We have been told by other neighbors that the husband is unreasonable to all around him and is extremely unfriendly. Down the side of the wire mesh fence next to our extension he has placed a large pile of bricks right against the wore mesh fence causing it to buckle outwards (bulging further into our space and has broken the fence as well.

It appears to us that the previous occupants were bullied into putting the wore mesh fence up, despite the neighbors having ultimate responsibility. further they placed the fence well onto their own garden, which the neighbor now is trying to claim as his own.
In his original objection (which I've referenced to above), he stated that the previous occupants had ripped down a hedge on the boundary and had caused a lot of upset with the neighbors other neighbors (two old ladies), who also lies along our border. Photographs were taken before and after the previous occupants built their own extensive back in the 70's (which we have further extended into a garage plus retained one of the original rooms). They clearly showed that no hedges had been removed and that no damage had been done despite our neighbor saying that they had ripped them out.

I apologize for the length of this post. I do find it hard to condense things. I have to take a morphine substitute (oxycodone) and wear fentanyl patched (due to a serious road traffic accident in which I was hit from behind while cycling to work. I was left untreated with four broken vertebrae. Because of not being treated, I've been left in considerable pain, which the specialists have said cannot be fixed; so i have to take strong pain killers. These make it hard for me to concentrate. It's taken me three hours to write this post.

Jendurham Tue 05-Nov-13 11:37:24

We had a similar problem in a house we lived in in York.
Our neighbours wanted to build a garage one wall of which would have been on our land. We disputed it and had a surveyor do a survey to prove the land was ours. In the meantime the neighbour built a wall that they did not need planning permission for, even though it was partly on our land. The next thing we knew there was a builder there turning the wall into a garage. We managed to see off two builders while the solicitor was looking at the survey, but the third builder said he'd build it, and then get paid to knock it down if he had to. So we gave in as even if we won in court we would have had to pay our own expenses.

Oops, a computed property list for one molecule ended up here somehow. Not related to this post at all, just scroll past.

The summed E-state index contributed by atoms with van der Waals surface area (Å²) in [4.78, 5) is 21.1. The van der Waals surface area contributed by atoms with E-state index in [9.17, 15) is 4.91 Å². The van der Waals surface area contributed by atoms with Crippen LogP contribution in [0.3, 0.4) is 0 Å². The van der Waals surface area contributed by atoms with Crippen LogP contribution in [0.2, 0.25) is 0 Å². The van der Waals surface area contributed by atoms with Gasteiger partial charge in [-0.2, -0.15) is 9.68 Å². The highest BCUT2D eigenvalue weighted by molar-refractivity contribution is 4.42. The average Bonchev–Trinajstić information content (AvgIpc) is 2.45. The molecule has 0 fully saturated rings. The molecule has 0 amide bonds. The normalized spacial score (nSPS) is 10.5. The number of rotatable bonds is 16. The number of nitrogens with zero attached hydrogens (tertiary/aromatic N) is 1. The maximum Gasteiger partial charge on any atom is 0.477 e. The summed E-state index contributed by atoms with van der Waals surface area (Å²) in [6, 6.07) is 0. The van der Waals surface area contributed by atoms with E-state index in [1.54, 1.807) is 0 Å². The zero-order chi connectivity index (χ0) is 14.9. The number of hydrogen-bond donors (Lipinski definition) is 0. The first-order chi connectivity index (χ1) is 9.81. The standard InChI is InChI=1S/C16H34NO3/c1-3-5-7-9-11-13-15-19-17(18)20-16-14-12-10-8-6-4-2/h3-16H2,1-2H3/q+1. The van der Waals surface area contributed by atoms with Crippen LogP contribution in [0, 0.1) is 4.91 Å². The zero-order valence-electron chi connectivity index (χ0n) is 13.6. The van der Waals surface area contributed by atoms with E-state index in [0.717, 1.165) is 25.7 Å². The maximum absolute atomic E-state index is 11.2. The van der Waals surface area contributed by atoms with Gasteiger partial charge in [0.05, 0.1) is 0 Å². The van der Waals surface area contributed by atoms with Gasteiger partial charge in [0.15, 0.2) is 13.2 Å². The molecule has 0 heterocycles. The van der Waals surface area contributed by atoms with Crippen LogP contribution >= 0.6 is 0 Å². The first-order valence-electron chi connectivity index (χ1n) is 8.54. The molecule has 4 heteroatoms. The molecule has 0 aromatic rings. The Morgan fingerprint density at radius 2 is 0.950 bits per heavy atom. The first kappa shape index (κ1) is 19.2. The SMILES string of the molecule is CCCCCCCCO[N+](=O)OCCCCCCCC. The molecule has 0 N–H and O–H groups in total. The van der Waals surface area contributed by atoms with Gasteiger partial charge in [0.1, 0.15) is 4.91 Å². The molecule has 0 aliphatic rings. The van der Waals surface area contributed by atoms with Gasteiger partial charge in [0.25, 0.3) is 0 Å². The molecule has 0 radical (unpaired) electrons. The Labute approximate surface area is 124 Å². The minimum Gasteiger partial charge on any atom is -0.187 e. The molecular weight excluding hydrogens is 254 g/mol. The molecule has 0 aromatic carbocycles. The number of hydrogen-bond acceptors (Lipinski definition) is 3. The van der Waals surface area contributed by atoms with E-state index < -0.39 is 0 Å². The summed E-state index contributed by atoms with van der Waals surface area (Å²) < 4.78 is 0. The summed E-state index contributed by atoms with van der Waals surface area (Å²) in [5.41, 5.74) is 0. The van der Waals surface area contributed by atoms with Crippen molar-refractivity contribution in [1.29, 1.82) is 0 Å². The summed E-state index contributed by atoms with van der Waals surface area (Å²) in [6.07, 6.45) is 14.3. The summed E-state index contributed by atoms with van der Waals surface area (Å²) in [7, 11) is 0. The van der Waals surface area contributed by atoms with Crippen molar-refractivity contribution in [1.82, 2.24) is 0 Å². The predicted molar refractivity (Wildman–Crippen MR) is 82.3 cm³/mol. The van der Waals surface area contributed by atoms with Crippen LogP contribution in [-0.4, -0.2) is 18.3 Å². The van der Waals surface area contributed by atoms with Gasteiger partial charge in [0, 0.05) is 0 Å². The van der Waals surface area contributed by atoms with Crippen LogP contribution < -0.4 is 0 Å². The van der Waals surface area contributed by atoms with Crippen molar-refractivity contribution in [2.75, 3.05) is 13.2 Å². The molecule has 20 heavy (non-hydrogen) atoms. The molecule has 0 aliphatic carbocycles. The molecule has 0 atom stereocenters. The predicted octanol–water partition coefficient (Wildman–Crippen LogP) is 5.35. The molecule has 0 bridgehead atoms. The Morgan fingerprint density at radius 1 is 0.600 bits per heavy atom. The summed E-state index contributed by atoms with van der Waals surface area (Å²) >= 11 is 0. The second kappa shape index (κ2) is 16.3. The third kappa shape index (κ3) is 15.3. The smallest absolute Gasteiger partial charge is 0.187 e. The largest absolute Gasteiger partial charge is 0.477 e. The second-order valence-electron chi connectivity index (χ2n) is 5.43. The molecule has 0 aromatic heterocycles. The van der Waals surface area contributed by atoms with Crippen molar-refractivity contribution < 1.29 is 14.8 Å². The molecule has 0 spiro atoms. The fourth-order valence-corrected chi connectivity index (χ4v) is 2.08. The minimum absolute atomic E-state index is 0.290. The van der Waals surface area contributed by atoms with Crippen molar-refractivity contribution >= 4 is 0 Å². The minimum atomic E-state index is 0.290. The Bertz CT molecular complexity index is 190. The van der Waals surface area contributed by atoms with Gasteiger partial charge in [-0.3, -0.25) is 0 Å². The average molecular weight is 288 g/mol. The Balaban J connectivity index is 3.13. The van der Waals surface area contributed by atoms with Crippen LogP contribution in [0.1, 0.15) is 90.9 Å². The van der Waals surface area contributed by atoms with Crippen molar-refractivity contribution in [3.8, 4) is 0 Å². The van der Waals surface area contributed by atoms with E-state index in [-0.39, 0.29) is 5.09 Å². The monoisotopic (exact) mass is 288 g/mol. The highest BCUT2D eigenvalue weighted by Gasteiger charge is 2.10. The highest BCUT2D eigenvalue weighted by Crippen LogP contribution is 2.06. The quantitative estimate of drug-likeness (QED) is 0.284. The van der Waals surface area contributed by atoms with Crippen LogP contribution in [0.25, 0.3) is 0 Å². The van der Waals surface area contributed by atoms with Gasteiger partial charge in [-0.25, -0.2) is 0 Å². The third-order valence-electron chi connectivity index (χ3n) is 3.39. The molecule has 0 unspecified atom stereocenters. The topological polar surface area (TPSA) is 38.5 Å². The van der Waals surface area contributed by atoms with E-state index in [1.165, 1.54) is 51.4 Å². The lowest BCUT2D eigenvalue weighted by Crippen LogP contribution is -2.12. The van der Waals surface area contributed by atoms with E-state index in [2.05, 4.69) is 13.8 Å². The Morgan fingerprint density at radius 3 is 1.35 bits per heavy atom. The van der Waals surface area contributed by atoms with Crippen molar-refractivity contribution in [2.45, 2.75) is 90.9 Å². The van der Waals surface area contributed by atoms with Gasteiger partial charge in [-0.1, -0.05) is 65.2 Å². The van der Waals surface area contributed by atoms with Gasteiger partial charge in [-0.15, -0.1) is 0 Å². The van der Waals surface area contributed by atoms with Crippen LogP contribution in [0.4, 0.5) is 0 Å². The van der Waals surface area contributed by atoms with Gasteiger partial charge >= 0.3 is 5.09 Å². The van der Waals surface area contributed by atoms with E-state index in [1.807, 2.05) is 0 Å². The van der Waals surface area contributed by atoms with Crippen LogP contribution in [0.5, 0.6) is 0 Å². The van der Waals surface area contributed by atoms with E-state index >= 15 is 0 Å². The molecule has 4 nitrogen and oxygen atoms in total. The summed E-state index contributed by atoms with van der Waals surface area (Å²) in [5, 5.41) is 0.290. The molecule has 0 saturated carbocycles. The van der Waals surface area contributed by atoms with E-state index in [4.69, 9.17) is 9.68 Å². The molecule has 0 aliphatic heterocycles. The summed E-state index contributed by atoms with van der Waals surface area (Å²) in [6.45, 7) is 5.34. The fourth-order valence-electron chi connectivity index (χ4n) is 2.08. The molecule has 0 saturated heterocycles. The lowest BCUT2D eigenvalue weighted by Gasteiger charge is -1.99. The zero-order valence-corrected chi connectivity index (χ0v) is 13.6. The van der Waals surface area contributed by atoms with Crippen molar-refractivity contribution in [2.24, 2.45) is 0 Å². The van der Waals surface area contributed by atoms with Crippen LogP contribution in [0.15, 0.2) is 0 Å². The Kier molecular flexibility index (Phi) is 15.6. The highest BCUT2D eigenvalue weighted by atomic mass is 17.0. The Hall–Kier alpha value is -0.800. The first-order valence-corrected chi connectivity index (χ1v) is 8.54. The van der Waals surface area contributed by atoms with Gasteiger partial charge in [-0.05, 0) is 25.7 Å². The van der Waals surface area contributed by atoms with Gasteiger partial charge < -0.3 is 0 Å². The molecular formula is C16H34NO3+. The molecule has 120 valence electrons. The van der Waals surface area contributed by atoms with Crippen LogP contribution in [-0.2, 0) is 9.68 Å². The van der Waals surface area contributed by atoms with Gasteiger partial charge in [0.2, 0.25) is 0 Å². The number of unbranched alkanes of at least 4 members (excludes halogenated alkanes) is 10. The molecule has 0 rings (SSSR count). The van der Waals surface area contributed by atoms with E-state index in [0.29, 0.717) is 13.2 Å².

We bought the bungalow I now live in in July 2011. I seem to recall that there was a statement from the vendors to say that there were no problems with the neighbours. Do you have something similar, Whiterabbit?

MrsM Tue 05-Nov-13 11:46:31

I was about to post and point out that the newer sale/purchase contracts include a questionnaire asking if there are any neighbour disputes. This forms part of the contract and must be answered honestly

So - beware, if you think you may be selling in the reasonably near future

Also, of course, if there had been problems with the previous (?now deceased) owners, it could be that there is a case against their executors' solicitors or against their own. However, that puts it back into litigious territory and I'm afraid I'm with the 'go with the flow' mood here. Get it sorted with the daughter, get your work finished, put the memories in a box and forget it - enjoy your new home

sunseeker Tue 05-Nov-13 12:06:27

There is a question about dispute with neighbours but as this was a deceased's estate the seller, Executor, would merely have answered none that he/she was aware of. It would be difficult to prove there were previous disputes and that the Executor knew of them.

As I said before, get the garage finished then let things die down but keep all and any documentation you have just in case something comes up in the future.

grannyactivist Tue 05-Nov-13 13:29:31

I did read the whole post carefully and would suggest that you take the simplest route, which is to just get the building work finished off. As you were not too bothered initially about the boundary discrepancy I would let it go for now - but if the neighbour's house should change hands at any time in the future then you can make sure the purchasers are aware of the true boundary if it's still bothering you.

Bez Tue 05-Nov-13 14:06:42